Enhancing traditional law enforcement, the most effective way to prevent terrorism.
From the description:
With the recent announcement of Baltimore’s open-data initiative, “OpenBaltimore”, there’s been lots of buzz about what people can do with some of this city data. Enter Paul Smith, an expert on data and mapping. Paul will be talking about EveryBlock and how his company uses city data in their neighborhood maps, as well as showing off some cool map visualizations. He’ll also be providing some insight on how folks might be able to jump in and create their own maps based on their own location data.
Our speaker Paul Smith is co-founder and software engineer for EveryBlock, a “what’s going on in my neighborhood” website. He has been developing sites and software for the web since 1994. Originally from Maryland, he recently moved to Baltimore after more than a decade in Chicago, where we co-founded Friends of the Bloomingdale Trail and produced the Election Day Advent Calendar.
Great source of ideas for city data and use of the same.
Two ways where topic maps are a value-add:
1) The relationships between data sets are subjects that can be represented and additional information recorded about those relationships.
2) Identification of subjects can support reliable attachment of other data to the same subjects.
I’m not sure what would leave me less impressed but I can say this story doesn’t do much for me.
How about you?
The news is that every story will have have a link to a form for reader feedback.
That’s better than current practice but here are a couple of things that might make more of a difference:
- Where possible, embed links directly in stories for websites or other online resources that are mentioned.
Why cite a report from an agency, commission, etc. that is online and not provide a link?
Leaves me with the impression you want me take your word for it.
- Provide permalinks so users can create mappings to news stories to be used with their data.
I would say that the permalinks should contain explicit subject identity but that is expecting too much.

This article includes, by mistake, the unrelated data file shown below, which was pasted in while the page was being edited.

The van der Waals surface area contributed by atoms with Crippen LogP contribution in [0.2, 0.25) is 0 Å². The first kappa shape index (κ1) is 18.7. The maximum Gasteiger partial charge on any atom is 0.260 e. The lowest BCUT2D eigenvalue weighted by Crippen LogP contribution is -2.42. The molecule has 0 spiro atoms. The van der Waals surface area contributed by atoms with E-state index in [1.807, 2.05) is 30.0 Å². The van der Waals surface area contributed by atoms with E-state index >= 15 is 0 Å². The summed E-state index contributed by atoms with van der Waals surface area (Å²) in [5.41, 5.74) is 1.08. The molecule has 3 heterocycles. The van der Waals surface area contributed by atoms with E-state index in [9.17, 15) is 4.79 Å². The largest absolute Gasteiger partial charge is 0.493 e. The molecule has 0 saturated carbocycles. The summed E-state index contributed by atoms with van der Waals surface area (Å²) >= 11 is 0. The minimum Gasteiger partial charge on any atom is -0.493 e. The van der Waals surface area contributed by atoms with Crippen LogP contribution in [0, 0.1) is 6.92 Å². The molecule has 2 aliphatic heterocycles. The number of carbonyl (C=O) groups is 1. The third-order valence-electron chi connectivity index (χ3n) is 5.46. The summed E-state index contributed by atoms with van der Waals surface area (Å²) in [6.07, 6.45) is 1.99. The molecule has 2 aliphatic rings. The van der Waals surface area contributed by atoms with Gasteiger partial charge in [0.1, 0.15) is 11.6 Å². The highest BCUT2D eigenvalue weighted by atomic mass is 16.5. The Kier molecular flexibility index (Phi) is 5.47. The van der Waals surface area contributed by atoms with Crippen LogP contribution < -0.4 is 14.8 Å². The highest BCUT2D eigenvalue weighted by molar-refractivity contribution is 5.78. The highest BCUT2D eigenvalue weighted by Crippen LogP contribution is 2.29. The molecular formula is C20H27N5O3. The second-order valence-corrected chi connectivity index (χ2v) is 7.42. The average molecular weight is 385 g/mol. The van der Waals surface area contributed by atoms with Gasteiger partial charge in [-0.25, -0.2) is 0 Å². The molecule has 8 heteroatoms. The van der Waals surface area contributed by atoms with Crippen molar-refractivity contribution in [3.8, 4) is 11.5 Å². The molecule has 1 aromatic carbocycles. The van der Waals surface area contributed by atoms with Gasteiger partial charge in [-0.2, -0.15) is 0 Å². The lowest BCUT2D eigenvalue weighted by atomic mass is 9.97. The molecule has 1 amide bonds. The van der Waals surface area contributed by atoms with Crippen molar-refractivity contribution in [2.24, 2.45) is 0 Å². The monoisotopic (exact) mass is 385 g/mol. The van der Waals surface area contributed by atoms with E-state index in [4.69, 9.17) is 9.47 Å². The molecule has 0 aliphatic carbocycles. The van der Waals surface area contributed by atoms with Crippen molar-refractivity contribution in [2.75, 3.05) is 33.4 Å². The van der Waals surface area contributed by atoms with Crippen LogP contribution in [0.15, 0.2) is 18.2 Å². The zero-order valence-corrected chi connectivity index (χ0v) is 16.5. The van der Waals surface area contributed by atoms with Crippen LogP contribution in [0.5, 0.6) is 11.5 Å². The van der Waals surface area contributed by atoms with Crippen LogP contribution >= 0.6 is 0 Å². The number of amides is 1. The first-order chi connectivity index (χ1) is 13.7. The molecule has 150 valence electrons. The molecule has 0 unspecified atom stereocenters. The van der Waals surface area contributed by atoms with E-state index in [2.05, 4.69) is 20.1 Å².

If we can link to it, we can add explicit subject identity.
From the website:
So, we build a web site or an application and want to add search to it, and then it hits us: getting search working is hard. We want our search solution to be fast, we want a painless setup and a completely free search schema, we want to be able to index data simply using JSON over HTTP, we want our search server to be always available, we want to be able to start with one machine and scale to hundreds, we want real-time search, we want simple multi-tenancy, and we want a solution that is built for the cloud.
“This should be easier“, we declared, “and cool, bonsai cool“.
elasticsearch aims to solve all these problems and more. It is an Open Source (Apache 2), Distributed, RESTful, Search Engine built on top of Lucene.
Another contender in the space for search engines.
Do you have a favorite search engine? If so, what about it makes it your favorite?
From the post:
Modern distributed data stores such as CouchDB and Riak, use variants of Multi-Version Concurrency Control to detect conflicting database updates and present these as multi-valued responses.
So, if I and my buddy Ola both update the same data record concurrently, the result may be that the data record now has multiple values – both mine and Ola’s – and it will be up to the eventual consumer of the data record to resolve the problem. The exact schemes used to manage the MVCC differs from system to system, but the effect is the same; the client is left with the turd to sort out.
This let me to an idea, of trying to create a data structure which is by it’s very definition itself able to be merged, and then store such data in these kinds of databases. So, if you are handed two versions, there is a reconciliation function that will take those two records and “merge” them into one sound record, by some definition of “sound”.
Seems to me that reconciliation should not be limited to records differing based on time stamps. 😉
Will have to think about this one for while but it looks deeply similar to issues we are confronting in topic maps.
BTW, saw this first at Alex Popescu’s myNoSQL blog.
Still Building the Memex, Stephen Davies writes:
We define a Personal Knowledge Base – or PKB – as an electronic tool through which an individual can express, capture, and later retrieve the personal knowledge he or she has acquired.
Personal: Like Bush’s memex, a PKB is intended for private use, and its contents are custom tailored to the individual. It contains trends, relationships, categories, and personal observations that its owner sees but which no one else may agree with. Many of the issues involved in PKB design are also relevant in collaborative settings, as when a homogeneous group of people is jointly building a shared knowledge base. In this case, the knowledge base could simply reflect the consensus view of all contributors; or, perhaps better, it could simultaneously store and present alternate views of its contents, so as to honor several participants who may organize it or view it differently. This can introduce another level of complexity.